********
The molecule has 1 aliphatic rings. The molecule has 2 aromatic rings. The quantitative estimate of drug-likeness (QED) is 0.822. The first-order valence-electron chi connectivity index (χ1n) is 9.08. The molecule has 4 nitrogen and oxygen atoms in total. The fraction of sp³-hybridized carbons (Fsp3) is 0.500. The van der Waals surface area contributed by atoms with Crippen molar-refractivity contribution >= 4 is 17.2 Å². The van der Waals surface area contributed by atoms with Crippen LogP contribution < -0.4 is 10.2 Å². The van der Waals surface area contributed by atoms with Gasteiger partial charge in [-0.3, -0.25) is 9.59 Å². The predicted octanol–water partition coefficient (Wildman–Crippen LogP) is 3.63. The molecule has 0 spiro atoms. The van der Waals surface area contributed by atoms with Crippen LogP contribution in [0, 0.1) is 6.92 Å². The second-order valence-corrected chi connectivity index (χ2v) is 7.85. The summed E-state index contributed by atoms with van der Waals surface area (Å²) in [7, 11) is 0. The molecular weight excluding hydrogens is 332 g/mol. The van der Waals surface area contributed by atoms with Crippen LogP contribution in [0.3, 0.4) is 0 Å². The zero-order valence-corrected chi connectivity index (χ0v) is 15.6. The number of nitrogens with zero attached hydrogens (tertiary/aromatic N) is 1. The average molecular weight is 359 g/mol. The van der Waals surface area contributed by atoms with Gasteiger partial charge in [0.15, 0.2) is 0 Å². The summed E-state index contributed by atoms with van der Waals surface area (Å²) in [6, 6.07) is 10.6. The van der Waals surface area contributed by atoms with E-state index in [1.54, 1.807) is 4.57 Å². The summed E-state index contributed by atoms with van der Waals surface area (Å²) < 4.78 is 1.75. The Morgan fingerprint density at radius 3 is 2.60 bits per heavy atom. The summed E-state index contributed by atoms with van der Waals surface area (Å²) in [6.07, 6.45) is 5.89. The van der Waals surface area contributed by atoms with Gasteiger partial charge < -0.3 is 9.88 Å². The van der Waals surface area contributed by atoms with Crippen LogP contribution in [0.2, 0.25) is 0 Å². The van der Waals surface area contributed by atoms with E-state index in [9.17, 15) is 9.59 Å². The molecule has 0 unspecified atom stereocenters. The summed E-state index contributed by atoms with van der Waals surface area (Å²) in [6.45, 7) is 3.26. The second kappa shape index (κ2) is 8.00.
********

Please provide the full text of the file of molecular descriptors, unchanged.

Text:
The molecule has 1 aliphatic rings. The molecule has 2 aromatic rings. The quantitative estimate of drug-likeness (QED) is 0.822. The first-order valence-electron chi connectivity index (χ1n) is 9.08. The molecule has 4 nitrogen and oxygen atoms in total. The fraction of sp³-hybridized carbons (Fsp3) is 0.500. The van der Waals surface area contributed by atoms with Crippen molar-refractivity contribution >= 4 is 17.2 Å². The van der Waals surface area contributed by atoms with Crippen LogP contribution < -0.4 is 10.2 Å². The van der Waals surface area contributed by atoms with Gasteiger partial charge in [-0.3, -0.25) is 9.59 Å². The predicted octanol–water partition coefficient (Wildman–Crippen LogP) is 3.63. The molecule has 0 spiro atoms. The van der Waals surface area contributed by atoms with Crippen LogP contribution in [0, 0.1) is 6.92 Å². The second-order valence-corrected chi connectivity index (χ2v) is 7.85. The summed E-state index contributed by atoms with van der Waals surface area (Å²) in [7, 11) is 0. The molecular weight excluding hydrogens is 332 g/mol. The van der Waals surface area contributed by atoms with Crippen LogP contribution in [0.3, 0.4) is 0 Å². The zero-order valence-corrected chi connectivity index (χ0v) is 15.6. The number of nitrogens with zero attached hydrogens (tertiary/aromatic N) is 1. The average molecular weight is 359 g/mol. The van der Waals surface area contributed by atoms with Gasteiger partial charge in [0.15, 0.2) is 0 Å². The summed E-state index contributed by atoms with van der Waals surface area (Å²) in [6, 6.07) is 10.6. The van der Waals surface area contributed by atoms with E-state index in [1.54, 1.807) is 4.57 Å². The summed E-state index contributed by atoms with van der Waals surface area (Å²) < 4.78 is 1.75. The Morgan fingerprint density at radius 3 is 2.60 bits per heavy atom. The summed E-state index contributed by atoms with van der Waals surface area (Å²) in [6.07, 6.45) is 5.89. The van der Waals surface area contributed by atoms with Gasteiger partial charge < -0.3 is 9.88 Å². The van der Waals surface area contributed by atoms with Crippen LogP contribution in [0.2, 0.25) is 0 Å². The van der Waals surface area contributed by atoms with E-state index in [9.17, 15) is 9.59 Å². The molecule has 0 unspecified atom stereocenters. The summed E-state index contributed by atoms with van der Waals surface area (Å²) in [6.45, 7) is 3.26. The second kappa shape index (κ2) is 8.00.